HANSEN: What do you think Barack Obama's candidacy would have meant to your mother?

Ms. PARKER: Well, I think she would be thrilled. She had a strong sympathy for the situation of black people. She knew among her own circle of friends that African-Americans among them had not had good opportunity for schooling, had had no reason to hope that they could rise in the world. I know she would have been thrilled that we might have a man of the caliber of Barack Obama, who is of course African-American, but first of all a very brilliant and gifted politician.

HANSEN: Hubert, I understand you're a registered Republican, and you are disillusioned with black leadership in the country. A hypothetical: If the Republican nominee were black, would you vote for him?

Mr. SMITH: Oh, yeah, of course. In fact, there are many conservative black Republicans. They just don't seem to get the notice that some of the so-called leaders like the Jacksons and the Sharptons do. And it's unfortunate because I think that sort of leadership needs to be supplanted with voices of reason like Bill Cosby. Even when Barack Obama spoke out about black young men supporting their children, Jesse Jackson made a terribly crude remark about that and accused him of talking down to black people. And that ethic I think saps the strength of a lot of persons in the black community. It's very disappointing.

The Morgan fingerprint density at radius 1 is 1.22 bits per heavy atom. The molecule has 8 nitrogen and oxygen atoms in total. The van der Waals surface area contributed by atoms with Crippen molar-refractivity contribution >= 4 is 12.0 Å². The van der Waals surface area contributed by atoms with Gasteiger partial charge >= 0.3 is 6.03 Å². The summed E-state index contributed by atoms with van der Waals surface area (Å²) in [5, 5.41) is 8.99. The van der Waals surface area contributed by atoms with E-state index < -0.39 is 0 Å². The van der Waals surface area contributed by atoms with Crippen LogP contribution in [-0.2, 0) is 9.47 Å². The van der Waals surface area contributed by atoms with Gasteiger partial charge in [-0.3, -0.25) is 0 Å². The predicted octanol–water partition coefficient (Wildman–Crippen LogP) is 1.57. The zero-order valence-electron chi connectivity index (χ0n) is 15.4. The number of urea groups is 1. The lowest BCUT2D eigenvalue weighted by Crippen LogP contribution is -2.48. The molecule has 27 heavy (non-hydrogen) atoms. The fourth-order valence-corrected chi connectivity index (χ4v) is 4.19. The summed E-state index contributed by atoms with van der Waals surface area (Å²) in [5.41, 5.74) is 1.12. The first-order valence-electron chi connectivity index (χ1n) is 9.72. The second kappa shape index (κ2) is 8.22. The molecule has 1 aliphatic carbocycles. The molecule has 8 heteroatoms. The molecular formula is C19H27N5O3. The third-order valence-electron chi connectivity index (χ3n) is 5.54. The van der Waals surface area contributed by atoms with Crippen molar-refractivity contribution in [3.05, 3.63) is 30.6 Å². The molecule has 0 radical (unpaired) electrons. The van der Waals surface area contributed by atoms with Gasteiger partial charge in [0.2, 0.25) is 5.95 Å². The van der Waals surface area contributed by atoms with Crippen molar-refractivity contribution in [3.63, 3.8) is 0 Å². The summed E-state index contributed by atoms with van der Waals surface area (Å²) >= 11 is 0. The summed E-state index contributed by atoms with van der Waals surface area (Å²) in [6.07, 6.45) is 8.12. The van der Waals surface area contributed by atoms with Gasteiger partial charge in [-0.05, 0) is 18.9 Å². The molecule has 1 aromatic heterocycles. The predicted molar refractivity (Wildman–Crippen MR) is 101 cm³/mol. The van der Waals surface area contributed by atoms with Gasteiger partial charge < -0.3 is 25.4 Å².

HANSEN: Betty, you're a lifelong Democrat, I understand, and you are excited about the possibility of a black candidate breaking the glass ceiling here. What if that candidate was a Republican?

Ms. PARKER: Oh, well, I'd be very much interested in him. I probably would not vote for him unless I was really desperate about the Democratic nomination. But I would be excited. I would be pleased. I think that one problem that Hubert refers to or implies in his statements is that blacks have not had enough role models, particularly male role models. And they have not had strong father figures. And so I think on either side of the aisle to have a responsible and gifted black president will, perhaps, just in the fact that he is a role model and shows that he can do what he has done, will have a bit of an effect. But the basic problem is the weakness of the family structure, I think...

Mr. SMITH: And I'm perfectly willing to see Senator Obama become president, and I'm perfectly willing to cheer for his success. And, by golly, he just may do a number of wonderful things. On the other hand, I believe in the American system, and I don't believe any single president can either move it forward to any great degree, or mess it up to any great degree. I think the checks and balances are in place. What do you think?

Ms. PARKER: Well, I agree that to expect miracles of Barack Obama is to be unrealistic. I do feel that the present administration has done a better than average job of messing things up. But other than that...

Mr. SMITH: This might be a discussion for another day.

Ms. PARKER: I think you have some good points.

HANSEN: Listeners Betty Parker of Pleasant Hill, Tennessee, and Hubert Smith of Jacksonville, Oregon. They posted comments on our Web site to let us know how race is affecting them in this election. Thank you both for joining us.

Mr. SMITH: You're welcome. It was a pleasure.

Ms. PARKER: Thank you for having me.

(Soundbite of music)

HANSEN: You can read more comments like the ones Betty and Hubert sent us, and contribute to our conversation on race and politics by visiting npr.org/soapbox.